Do not underestimate the layout of your sponsorship application. It needs to be clear, attractive and complete. You can hire a professional designer to help you with this task.
If you are proficient in graphic design tools, you can get inspiration and adapt sponsorship application templates available on the Internet.
What you need to include in your sponsorship application
- Introduce yourself and your team
- Present your project: its concept, its goals, its identity. Include information on your target audience, any partnerships already in place, your planned media and communication strategy, the size of your infrastructure and the recurrence of your event — one-time or repeated. If you have already organised an event, think to include its reviews. It is the same type of content that you would find in a press kit for brands — story, goals, program, partnerships, practical information, etc.
- Set out your needs: Financing, visibility, equipment, etc. Be careful to justify your needs with numbers or at least associate clear objectives that can be understood by the brand. In order to justify them, you can detail what you are willing to offer.
- Then make a concrete offer. What will the brand gain from sponsoring you?
- What goals will you meet? How will it be set up concretely at your event? Where will the brand be visible? Are you offering simple posters with their logo or can the brand organise activities to have a bigger impact? Possibilities are endless, try to seduce them by giving them solid reasons to help your project. Do not hesitate to offer packages, they are clear and easy to understand.
Here are a few examples of awareness opportunities you can offer to potential sponsors:
- Communication supports: You can place your sponsor’s logo on all your communication supports: flyers, posters, teasers, website, event programme (you can even dedicate an entire page of the programme to them so they can talk about their company and increase their brand awareness).
- Customised areas on-site, dedicated to the brand: a lot of brands, especially food and drinks brands, are used to customising points of sale with their brand image. They can, therefore, provide you with equipment while maintaining control over how they want their logo to be displayed at your event.
- Goodies: Some brands could hand out goodies and/or product samples at your event. This can be a real win-win situation for everyone. This kind of awareness is good for the brand as it will put them in touch with potential customers, and it will benefit both you and your audience as well.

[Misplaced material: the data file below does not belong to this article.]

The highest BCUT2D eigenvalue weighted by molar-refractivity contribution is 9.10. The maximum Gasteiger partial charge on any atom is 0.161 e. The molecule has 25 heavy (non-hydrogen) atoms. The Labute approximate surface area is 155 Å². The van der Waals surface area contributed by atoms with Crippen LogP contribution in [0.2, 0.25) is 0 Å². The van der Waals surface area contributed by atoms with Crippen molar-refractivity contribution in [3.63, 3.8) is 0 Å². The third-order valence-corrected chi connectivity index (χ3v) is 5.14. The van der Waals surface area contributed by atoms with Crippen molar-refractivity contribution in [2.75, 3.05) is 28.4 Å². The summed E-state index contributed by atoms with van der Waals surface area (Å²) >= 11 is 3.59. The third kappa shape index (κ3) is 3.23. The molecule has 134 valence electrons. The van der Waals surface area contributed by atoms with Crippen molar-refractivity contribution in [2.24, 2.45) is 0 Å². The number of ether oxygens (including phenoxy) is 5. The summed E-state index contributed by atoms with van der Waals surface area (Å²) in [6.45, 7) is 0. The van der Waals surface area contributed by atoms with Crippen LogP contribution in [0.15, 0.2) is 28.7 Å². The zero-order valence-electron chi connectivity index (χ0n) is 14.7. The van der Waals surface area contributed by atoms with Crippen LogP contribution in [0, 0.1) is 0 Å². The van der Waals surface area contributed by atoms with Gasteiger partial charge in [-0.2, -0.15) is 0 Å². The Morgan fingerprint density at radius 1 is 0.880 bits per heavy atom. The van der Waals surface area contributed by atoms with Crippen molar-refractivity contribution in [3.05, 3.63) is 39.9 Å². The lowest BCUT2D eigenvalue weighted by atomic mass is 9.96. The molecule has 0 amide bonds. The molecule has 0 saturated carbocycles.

- Competitions: Media outlets, sponsors and partners could run competitions on social media for people to win goodies or tickets for example. For instance, competitions asking people to “like, share and comment on this post to win gifts” are a good way to significantly increase your visibility and reach audiences that you would not otherwise have reached and the same goes for your partners.
4. How to contact potential sponsors
Everything is now ready for you to move on to the next, more complicated, step: Getting in touch. You can try getting in touch with potential sponsors at trade shows or by phone, but you should expect some difficulties. Sending emails and following up on the phone remains the best and most efficient way. We recommend that you address your e‑mail to the attention of a specific, quality contact, rather than sending a generic e‑mail to an “info@” or “contact@” type address.
What to include in the contact e‑mail?
To attract the attention of your potential sponsors by e‑mail, follow these tips:
- Do it well in advance (between 1 year and 6 months before the event).
- Pay attention to the subject line, which should be clear and catchy.
- Customise the message, including at least: the name of the contact, the name of the company or media and a phrase that connects your activity to theirs.
- Include a list of advantages that the entity will get for sponsoring your event.
- Attach the sponsorship application.
- Be concise and polite.
- Try different approaches and track the results of each approach using an e‑mailing and CRM tool.
Have a strategy for your sponsorship meeting
You have succeeded in booking a meeting? (It can take some time, do not despair!) On the day of your presentation, be original. Bring some new information about your project: how has it progressed since your application? Have you secured any new partnerships? Have you had new ideas to add to your offer? Support your presentation with a slide show, and why not include videos? Show that you understand the company you are speaking to, that you know your project is perfect for them!
Brands appreciate being offered exclusivity for an event, but it is up to you to choose one or several sponsors. Why not find a different sponsor for each of your different needs? You can provide them with customised offers depending on the type of service the brand will offer you.